Corporate Vice President, Health Solutions Group, Microsoft Corp.
Software and the Internet will transform healthcare as they have so many other industries, opening new ways of working, new ways of communicating and new economics. The future will bring a dynamic, patient-centric health system that re-invents how physicians provide care and individuals manage their health — a totally connected and security-enhanced network enabling the seamless exchange and reuse of health data.
In this new world, we’ll see patients as consumers — experiencing more control, more convenience, better service and better value for what they spend. We’ll see physicians as knowledge workers — professionals getting the right data in the right format at the right time with computer-assisted decision support to provide the best treatment and preventive care. We’ll see new interactions among the members of the system — physicians, patients, pharmacies, researchers and insurance providers benefiting from a new flow of data to make better, faster decisions. We’ll see the extension of healthcare to the virtual space — patients getting care when they want it, wherever they need it, thanks to virtual doctor visits, medical homes and personalized medicine based upon genomic data. We’ll see a learning healthcare system — one that measures everything, identifies errors and makes improvements in order to deliver value, as indicated in the Institute of Medicine Roundtable on Evidence-Based Medicine 2008 report, "Learning Healthcare Systems Concepts." Everyone in the ecosystem will be more securely connected. Health data will be the asset that drives efficient, high-quality, value-based, evidence-focused medicine.
So, what is our blueprint to realize this vision? When America wanted to go to the moon, NASA didn’t focus on building a rocket. It set the goal of "landing on the moon" and used money, technology and innovation to achieve it. As we look across the healthcare industry today, we can see examples of successful organizations employing the same kind of approach — considering outcomes, applying the right technologies and innovating. We should expand on these successes and embrace their core ideals by doing the following:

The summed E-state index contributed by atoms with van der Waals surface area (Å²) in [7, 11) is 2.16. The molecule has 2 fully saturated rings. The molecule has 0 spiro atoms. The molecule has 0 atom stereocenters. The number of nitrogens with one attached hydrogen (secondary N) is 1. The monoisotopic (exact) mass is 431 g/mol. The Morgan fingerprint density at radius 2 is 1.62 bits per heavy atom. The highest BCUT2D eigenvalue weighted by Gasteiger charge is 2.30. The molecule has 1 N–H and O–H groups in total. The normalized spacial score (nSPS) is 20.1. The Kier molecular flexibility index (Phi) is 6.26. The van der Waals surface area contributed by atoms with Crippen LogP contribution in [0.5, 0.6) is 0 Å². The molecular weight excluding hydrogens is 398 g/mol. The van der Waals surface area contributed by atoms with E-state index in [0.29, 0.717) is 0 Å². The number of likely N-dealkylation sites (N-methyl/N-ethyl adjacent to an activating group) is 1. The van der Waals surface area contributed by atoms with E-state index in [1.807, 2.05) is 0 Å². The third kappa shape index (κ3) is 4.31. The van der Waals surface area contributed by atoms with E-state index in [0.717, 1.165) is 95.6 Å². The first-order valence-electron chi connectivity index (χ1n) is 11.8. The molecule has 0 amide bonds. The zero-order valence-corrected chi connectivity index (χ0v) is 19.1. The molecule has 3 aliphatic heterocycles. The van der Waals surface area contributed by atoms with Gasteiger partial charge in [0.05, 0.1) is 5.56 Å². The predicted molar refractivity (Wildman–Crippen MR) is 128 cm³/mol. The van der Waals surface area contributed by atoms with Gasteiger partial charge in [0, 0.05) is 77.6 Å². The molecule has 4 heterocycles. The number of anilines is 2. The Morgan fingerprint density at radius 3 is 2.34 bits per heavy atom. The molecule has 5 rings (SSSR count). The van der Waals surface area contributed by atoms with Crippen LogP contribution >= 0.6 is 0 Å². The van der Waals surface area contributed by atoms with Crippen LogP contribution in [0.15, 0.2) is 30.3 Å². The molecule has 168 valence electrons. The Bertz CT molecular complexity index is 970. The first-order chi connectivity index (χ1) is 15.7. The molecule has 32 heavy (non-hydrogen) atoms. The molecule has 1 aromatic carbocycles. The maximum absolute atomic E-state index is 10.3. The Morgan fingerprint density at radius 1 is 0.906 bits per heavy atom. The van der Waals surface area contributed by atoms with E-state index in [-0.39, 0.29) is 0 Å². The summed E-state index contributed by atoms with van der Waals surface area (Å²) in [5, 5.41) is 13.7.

We must drive the right health outcomes and payments to encourage innovation: We must build an industry focused on lifelong wellness. We should reward doctors who provide preventive care and allow them to innovate in delivering care in new, connected electronic ways. Under today’s fee-for-service system, with prices set by Medicare or insurance companies, most physicians can’t innovate in how they package services nor are they motivated to leverage low cost, convenient technologies such as e-mail. In contrast, cash-based micro systems like cosmetic surgery or veterinarian services have seen huge innovation in the bundling of services and the use of technology to deliver value. Feedback from the marketplace comes quickly, allowing them to continue to innovate.
We must connect and share data more securely within and between health organizations: Having access to a lifetime record of treatments, prescriptions and tests will allow individuals and providers to make better medical decisions, reduce wasteful spending and increase quality, according to the Booz Allen Hamilton report "Toward Health Information Liquidity: Realization of Better, More Efficient Care From the Free Flow of Health Information." Health data is and should be treated as a valuable asset. Our current system is built on the idea of a specific provider prescribing specific treatment for a specific condition. Patients’ health data is locked inside each provider’s silo, without being connected or shared. Physicians are forced to make decisions without all available data, or else waste time and resources attempting to aggregate data. MedStar Health’s Washington Hospital Center estimates that 60 percent of a clinician’s time is spent searching or waiting for information, with only 16 percent spent on direct patient care, as described in the Microsoft Health Solutions report "Helping People Live Longer, Healthier Lives."